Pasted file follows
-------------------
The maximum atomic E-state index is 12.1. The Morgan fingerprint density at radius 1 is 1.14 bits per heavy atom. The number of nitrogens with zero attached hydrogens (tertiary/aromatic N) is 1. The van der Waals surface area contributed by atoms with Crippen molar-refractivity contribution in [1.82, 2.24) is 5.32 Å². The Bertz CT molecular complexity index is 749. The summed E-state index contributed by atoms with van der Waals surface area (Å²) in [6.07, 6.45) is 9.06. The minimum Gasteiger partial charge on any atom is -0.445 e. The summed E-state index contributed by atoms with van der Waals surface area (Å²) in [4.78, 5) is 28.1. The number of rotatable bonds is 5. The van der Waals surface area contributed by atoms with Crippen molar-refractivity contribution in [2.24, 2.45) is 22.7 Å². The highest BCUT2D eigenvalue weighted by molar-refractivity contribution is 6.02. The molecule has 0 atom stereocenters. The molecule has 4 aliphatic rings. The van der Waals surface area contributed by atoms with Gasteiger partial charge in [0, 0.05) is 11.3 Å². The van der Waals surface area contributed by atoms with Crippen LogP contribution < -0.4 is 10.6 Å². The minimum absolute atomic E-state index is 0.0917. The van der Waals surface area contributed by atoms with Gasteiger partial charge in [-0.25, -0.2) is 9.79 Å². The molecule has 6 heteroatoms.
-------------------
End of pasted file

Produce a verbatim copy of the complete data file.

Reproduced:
The maximum atomic E-state index is 12.1. The Morgan fingerprint density at radius 1 is 1.14 bits per heavy atom. The number of nitrogens with zero attached hydrogens (tertiary/aromatic N) is 1. The van der Waals surface area contributed by atoms with Crippen molar-refractivity contribution in [1.82, 2.24) is 5.32 Å². The Bertz CT molecular complexity index is 749. The summed E-state index contributed by atoms with van der Waals surface area (Å²) in [6.07, 6.45) is 9.06. The minimum Gasteiger partial charge on any atom is -0.445 e. The summed E-state index contributed by atoms with van der Waals surface area (Å²) in [4.78, 5) is 28.1. The number of rotatable bonds is 5. The van der Waals surface area contributed by atoms with Crippen molar-refractivity contribution in [2.24, 2.45) is 22.7 Å². The highest BCUT2D eigenvalue weighted by molar-refractivity contribution is 6.02. The molecule has 0 atom stereocenters. The molecule has 4 aliphatic rings. The van der Waals surface area contributed by atoms with Gasteiger partial charge in [0, 0.05) is 11.3 Å². The van der Waals surface area contributed by atoms with Crippen LogP contribution < -0.4 is 10.6 Å². The minimum absolute atomic E-state index is 0.0917. The van der Waals surface area contributed by atoms with Gasteiger partial charge in [-0.25, -0.2) is 9.79 Å². The molecule has 6 heteroatoms.